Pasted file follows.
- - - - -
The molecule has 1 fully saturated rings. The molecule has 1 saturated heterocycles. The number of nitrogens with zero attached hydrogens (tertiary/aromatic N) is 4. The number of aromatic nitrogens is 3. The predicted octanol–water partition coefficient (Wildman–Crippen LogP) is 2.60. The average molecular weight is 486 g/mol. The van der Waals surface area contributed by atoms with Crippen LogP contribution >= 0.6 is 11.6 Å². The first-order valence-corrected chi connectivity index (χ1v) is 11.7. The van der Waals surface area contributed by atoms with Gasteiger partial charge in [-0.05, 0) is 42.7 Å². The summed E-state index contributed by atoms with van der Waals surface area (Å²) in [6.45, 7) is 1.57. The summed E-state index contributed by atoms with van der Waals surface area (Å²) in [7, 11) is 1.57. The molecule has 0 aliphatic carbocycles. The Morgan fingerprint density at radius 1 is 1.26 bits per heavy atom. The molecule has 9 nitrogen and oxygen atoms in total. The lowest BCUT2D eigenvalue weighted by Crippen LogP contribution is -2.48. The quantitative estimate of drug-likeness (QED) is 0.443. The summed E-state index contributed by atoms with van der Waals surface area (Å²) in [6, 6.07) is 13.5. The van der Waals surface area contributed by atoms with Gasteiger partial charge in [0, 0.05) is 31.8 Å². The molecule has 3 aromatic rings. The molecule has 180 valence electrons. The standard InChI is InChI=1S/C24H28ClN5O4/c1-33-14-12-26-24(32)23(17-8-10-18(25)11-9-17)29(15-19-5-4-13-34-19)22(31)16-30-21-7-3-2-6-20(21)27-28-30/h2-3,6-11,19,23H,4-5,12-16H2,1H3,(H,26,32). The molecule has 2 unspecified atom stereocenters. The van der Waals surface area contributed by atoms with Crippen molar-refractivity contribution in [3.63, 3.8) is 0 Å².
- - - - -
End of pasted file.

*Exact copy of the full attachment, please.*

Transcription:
The molecule has 1 fully saturated rings. The molecule has 1 saturated heterocycles. The number of nitrogens with zero attached hydrogens (tertiary/aromatic N) is 4. The number of aromatic nitrogens is 3. The predicted octanol–water partition coefficient (Wildman–Crippen LogP) is 2.60. The average molecular weight is 486 g/mol. The van der Waals surface area contributed by atoms with Crippen LogP contribution >= 0.6 is 11.6 Å². The first-order valence-corrected chi connectivity index (χ1v) is 11.7. The van der Waals surface area contributed by atoms with Gasteiger partial charge in [-0.05, 0) is 42.7 Å². The summed E-state index contributed by atoms with van der Waals surface area (Å²) in [6.45, 7) is 1.57. The summed E-state index contributed by atoms with van der Waals surface area (Å²) in [7, 11) is 1.57. The molecule has 0 aliphatic carbocycles. The Morgan fingerprint density at radius 1 is 1.26 bits per heavy atom. The molecule has 9 nitrogen and oxygen atoms in total. The lowest BCUT2D eigenvalue weighted by Crippen LogP contribution is -2.48. The quantitative estimate of drug-likeness (QED) is 0.443. The summed E-state index contributed by atoms with van der Waals surface area (Å²) in [6, 6.07) is 13.5. The van der Waals surface area contributed by atoms with Gasteiger partial charge in [0, 0.05) is 31.8 Å². The molecule has 3 aromatic rings. The molecule has 180 valence electrons. The standard InChI is InChI=1S/C24H28ClN5O4/c1-33-14-12-26-24(32)23(17-8-10-18(25)11-9-17)29(15-19-5-4-13-34-19)22(31)16-30-21-7-3-2-6-20(21)27-28-30/h2-3,6-11,19,23H,4-5,12-16H2,1H3,(H,26,32). The molecule has 2 unspecified atom stereocenters. The van der Waals surface area contributed by atoms with Crippen molar-refractivity contribution in [3.63, 3.8) is 0 Å².